Our modern view of the world is so conditioned by the road network that we often overlook routes used by our ancestors for centuries, simply because we can't drive along them. Loch Etive is an excellent example of a long-used through route that is now largely invisible simply because for most of its length it has no road.
Loch Etive meets the Firth of Lorn and the open sea at Connel. From here it stretches east past Ardchattan Priory and Ardchattan Priory Garden on the north shore and Taynuilt on the south, before dog-legging north east, ending after a journey of 17 miles from the sea at a ruined pier. Its northern end and the pier are accessible by car via a 14 mile drive down scenic Glen Etive along a minor road that starts at the head of Glen Coe.
So while many people visit the southern end of Loch Etive, and some drive down Glen Etive to visit its northern end, much of the loch itself is seen by very few. It's not always been that way. In 1750 there was a track running down the south side of the loch as far as Taynuilt. This was used as a major route across the highlands. And from 1847 a steamer service from Oban carried passengers to the now derelict pier at the north end of the loch, linking to a carriage service that took tourists up Glen Etive to see Glen Coe. For a number of years it was possible to take a cruise on Loch Etive from a pier near Bonawe Iron Furnace. Cruises along Loch Etive are now available from Etive Boat Trips, based at Dunstaffange Marina.
Loch Etive is one of the most attractive lochs in Scotland. It is surrounded by wild countryside climbing to some very distinctive mountains towering over the loch. Those wanting to see these middle stretches of the loch have two choices. There are good tracks up both sides of the loch that serve the few houses and crofts on the lochside, and provide excellent footpaths. The really adventurous could plan an extremely long round trip taking in both sides of the loch for the full experience.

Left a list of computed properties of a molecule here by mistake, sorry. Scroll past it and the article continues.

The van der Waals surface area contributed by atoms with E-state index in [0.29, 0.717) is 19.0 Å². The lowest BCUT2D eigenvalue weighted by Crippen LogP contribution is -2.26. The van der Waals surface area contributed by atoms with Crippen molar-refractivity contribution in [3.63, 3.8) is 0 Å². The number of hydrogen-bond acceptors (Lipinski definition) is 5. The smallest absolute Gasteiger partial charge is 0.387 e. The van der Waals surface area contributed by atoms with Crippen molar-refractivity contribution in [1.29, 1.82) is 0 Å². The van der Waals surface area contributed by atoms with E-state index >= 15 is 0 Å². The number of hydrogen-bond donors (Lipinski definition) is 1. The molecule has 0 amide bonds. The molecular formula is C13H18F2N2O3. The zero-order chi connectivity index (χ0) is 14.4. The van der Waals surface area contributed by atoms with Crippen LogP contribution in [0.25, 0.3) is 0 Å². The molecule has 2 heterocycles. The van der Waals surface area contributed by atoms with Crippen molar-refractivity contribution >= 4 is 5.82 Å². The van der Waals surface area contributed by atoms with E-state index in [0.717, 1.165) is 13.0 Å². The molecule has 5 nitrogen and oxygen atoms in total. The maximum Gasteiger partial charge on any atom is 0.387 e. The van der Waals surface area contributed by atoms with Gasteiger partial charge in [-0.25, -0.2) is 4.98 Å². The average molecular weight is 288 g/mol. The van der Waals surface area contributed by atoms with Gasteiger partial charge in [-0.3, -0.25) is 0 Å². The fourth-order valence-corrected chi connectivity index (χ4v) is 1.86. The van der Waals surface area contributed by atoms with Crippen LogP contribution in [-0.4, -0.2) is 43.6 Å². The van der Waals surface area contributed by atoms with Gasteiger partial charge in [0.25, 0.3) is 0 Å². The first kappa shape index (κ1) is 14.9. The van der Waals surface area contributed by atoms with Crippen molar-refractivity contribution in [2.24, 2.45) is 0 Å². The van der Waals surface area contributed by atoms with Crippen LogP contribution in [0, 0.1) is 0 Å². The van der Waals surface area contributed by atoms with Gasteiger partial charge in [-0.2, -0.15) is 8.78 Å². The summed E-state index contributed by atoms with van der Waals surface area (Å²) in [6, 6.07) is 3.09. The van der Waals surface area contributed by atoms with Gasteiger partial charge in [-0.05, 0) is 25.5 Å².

Collectors of mountains will have difficulty taking their eyes off the mountain landscape that surrounds the loch. 1,126m high Ben Cruachan to the east overlooks Taynuilt, but as you move north you begin to see its more rugged northern face. Beyond Glen Kinglass this eastern side of the loch is dominated by Ben Starav, reaching a height of 1,078m.
But more impressive by far is Beinn Trilleachan. Overshadowing the west side of upper Loch Etive, this is a "mere" 839m in height. But it sweeps up from the edge of the loch so dramatically it looks far taller. And the impression of height is enhanced by the rocky nature of its upper slopes. The highlight here is the Trilleachan Slabs: flat slabs of rock on which, if you remembered your binoculars, you can often see climbers finding the hard way up the mountain.
And binoculars should be an essential companion on a journey up Loch Etive. The seals that have hauled themselves out onto the rocks in the loch are easily visible. But it is often more difficult to spot the deer on the hillside, the golden eagles swooping over Beinn Trilleachan or the sea eagles now increasingly being seen here.
The north end of Loch Etive is dominated by the view up Glen Etive to the twin mountains of Buachaille Etive Mor and, to its west, Buachaille Etive Beag. The north ends of these twin ridges dominate the upper parts of Glen Coe, but from the south they appear as twin cones.
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